Programming has three aspects:
The first two aspects are finite and can be learned the first time in a few months. Subsequent langauges can be learned in weeks. Although there an unbounded number of possible data structures there are only a small finite number of data structure elements that are used recursively to define any data structure, no matter how complex or large.
The third aspect, algorithms, is unbounded as is mathematics, and both mathematics and algorithms are a mutually reinforcing life time study.
Recursion is essential to mathematics and modern programming and the theory of computing in general. Recursion is fundmentally elegant. Recursion is where the implementation (or definition) of a function calls other functions, including itself either directly or indirectly. Indirect recursion level one is where a function calls another function which in turn calls the first function. Indirect recursion can be two levels or more.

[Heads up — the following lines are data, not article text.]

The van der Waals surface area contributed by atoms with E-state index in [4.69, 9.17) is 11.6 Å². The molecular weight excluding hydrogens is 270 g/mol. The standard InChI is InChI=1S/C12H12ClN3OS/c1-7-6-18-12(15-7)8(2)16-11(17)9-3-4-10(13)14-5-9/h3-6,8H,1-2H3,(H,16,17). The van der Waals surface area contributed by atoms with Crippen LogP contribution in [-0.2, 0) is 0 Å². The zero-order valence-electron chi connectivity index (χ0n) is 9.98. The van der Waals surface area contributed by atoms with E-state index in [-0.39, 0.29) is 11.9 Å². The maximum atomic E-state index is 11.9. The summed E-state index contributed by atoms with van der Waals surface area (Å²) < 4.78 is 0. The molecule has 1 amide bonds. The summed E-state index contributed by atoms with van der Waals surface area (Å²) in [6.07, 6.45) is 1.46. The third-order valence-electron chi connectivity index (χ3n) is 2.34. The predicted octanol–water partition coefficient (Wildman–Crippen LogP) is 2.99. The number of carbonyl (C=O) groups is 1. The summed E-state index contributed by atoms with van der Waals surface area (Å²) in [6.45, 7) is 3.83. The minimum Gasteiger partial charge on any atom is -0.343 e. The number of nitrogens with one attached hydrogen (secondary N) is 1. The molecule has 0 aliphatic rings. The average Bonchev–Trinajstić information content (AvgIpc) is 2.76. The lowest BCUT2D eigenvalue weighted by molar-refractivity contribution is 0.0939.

For some algorithms recursion is the only actual or practical means of implementation, for example when manipulating tree data structures.
Iteration is essential to mathematics and modern programming and the theory of computing in general. Iteration is where a block of statements are executed a number of times in a loop where a loop variable steps over a range of values. A loop can be nested within another loop.
Iteration and recursion can be combined in any way that is needed.